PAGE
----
Earliest Evidence Of Our Ancestors Using Tools 3 Million Years Ago Unearthed
The earliest evidence of human ancestors using tools to butcher meat up to three million years ago has been unearthed in present-day Kenya.
The hominins were employing some of the oldest stone implements ever found to cut up hippos and pound plant material on the shores of Lake Victoria.
The team explained that because the fire would not be harnessed by hominins for another two million years, the toolmakers would have eaten everything raw, maybe pounding the meat into something like a “hippo tartare” to make it easier to chew.
The discovery is believed to be one of the oldest examples of a stone-age innovation known to scientists as the Oldowan toolkit, as well as the oldest evidence of hominins eating very large animals.
Bones from at least three individual hippos were found at the site, according to the findings published in the journal Science, and two of the incomplete skeletons included bones that showed signs of butchery.
Archeologists found a deep cut mark on one hippo’s rib fragment and a series of four short, parallel cuts on the shin-bone of another.
Antelope bones that showed evidence of hominins slicing away flesh with stone flakes or of having been crushed by hammerstones to extract marrow were also discovered.
Analysis of wear patterns on 30 of the stone tools found at the site showed that they had been used to cut, scrape and pound both animals and plants.
The international research team say various state-of-the-art dating techniques suggest the artifacts are likely to be about 2.9 million years old, but they are certainly between 2.58 and three million years of age.
Study lead author Professor Thomas Plummer, of Queens College, City University of New York (CUNY), said: “This is one of the oldest if not the oldest example of Oldowan technology.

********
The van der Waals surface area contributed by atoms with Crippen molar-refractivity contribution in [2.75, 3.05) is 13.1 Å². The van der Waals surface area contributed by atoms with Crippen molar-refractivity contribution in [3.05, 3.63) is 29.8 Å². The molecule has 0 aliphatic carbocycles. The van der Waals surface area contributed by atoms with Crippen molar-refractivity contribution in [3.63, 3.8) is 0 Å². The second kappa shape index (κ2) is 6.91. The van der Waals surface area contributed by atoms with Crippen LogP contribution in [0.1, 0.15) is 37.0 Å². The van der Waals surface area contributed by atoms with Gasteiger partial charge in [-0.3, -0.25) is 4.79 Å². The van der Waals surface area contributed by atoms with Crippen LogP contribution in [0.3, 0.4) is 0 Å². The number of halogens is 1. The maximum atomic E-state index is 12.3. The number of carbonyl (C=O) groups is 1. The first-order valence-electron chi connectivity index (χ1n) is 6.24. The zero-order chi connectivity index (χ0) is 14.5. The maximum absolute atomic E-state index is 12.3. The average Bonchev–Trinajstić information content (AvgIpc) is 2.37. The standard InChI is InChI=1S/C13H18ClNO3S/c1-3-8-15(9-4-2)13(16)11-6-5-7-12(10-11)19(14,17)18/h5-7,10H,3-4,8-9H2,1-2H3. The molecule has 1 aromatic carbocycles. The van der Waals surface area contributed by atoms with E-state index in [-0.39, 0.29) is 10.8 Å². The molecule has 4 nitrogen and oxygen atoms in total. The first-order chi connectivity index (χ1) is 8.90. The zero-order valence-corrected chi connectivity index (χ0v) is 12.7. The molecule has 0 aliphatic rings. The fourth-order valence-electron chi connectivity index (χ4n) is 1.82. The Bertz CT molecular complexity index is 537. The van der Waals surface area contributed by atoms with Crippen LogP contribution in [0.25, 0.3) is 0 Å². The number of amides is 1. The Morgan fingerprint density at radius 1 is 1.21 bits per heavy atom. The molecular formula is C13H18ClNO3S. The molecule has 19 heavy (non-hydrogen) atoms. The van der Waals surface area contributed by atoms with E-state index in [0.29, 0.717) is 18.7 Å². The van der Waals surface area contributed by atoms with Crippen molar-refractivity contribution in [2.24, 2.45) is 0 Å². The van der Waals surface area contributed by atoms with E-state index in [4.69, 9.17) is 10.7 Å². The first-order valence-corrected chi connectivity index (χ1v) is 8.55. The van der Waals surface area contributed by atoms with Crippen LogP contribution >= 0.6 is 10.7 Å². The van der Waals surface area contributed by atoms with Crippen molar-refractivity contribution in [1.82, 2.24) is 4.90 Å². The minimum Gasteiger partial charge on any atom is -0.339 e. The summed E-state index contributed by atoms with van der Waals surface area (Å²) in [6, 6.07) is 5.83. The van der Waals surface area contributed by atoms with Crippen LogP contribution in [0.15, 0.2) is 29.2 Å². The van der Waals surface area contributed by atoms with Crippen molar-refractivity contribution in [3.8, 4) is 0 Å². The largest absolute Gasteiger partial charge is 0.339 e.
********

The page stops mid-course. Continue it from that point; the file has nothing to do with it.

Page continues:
“This shows the toolkit was more widely distributed at an earlier date than people realized, and that it was used to process a wide variety of plant and animal tissues.
“We don’t know for sure what the adaptive significance was, but the variety of uses suggests it was important to these hominins.”
Excavations at the Nyayanga site also unearthed a pair of massive molars belonging to the human species’ close evolutionary relative Paranthropus.
Study senior author Dr. Rick Potts says the teeth are the oldest fossilized Paranthropus remains found, and their presence at a site laden with stone tools raises intriguing questions about which human ancestor made them.
Dr. Potts, of the National Museum of Natural History in the US, said: “The assumption among researchers has long been that only the genus Homo, to which humans belong, was capable of making stone tools. “But finding Paranthropus alongside these stone tools opens up a fascinating whodunnit.”
The tools were found more than 800 miles from the previously oldest known examples of Oldowan stone tools. Those 2.6-million-year-old implements were unearthed at Ledi-Geraru in Ethiopia could not be tied to any particular function or use.
Analysis of the wear patterns on the tools and animal bones discovered at Nyayanga suggests they were used by early human ancestors on various materials and food – including plants, meat and even bone marrow. The researchers explained that the Oldowan toolkit includes three types of stone tools: hammerstones, cores and flakes.
Dr Potts said: “With these tools you can crush better than an elephant’s molar can and cut better than a lion’s canine can.
“Oldowan technology was like suddenly evolving a brand-new set of teeth outside your body, and it opened up a new variety of foods on the African savannah to our ancestors.”
The team were first attracted to the Homa Peninsula in Kenya by reports of fossilized baboon-like monkeys which are often found alongside evidence of human ancestors. A series of digs at Nyayanga, beginning in 2015, unearthed 330 artifacts, 1,776 animal bones and the two hominin molars identified as belonging to Paranthropus.
Prof Plummer said the artifacts were “clearly part” of the stone-age technological breakthrough that was the Oldowan toolkit.
He says that compared to the only other stone tools known to have preceded them – a set of 3.3-million-year-old implements unearthed at another site in Kenya – the Oldowan tools were a “significant upgrade” in sophistication.
Professor Plummer explained that, over time, the Oldowan toolkit spread throughout Africa and as far as present-day Georgia and China, and it was not meaningfully replaced until around 1.7 million years ago.
Dr. Potts added: “East Africa wasn’t a stable cradle for our species’ ancestors. “It was more of a boiling cauldron of environmental change, with downpours and droughts and a diverse, ever-changing menu of foods.
“Oldowan stone tools could have cut and pounded through it all and helped early toolmakers adapt to new places and new opportunities, whether it’s a dead hippo or a starchy root.”
Produced in association with SWNS Talker.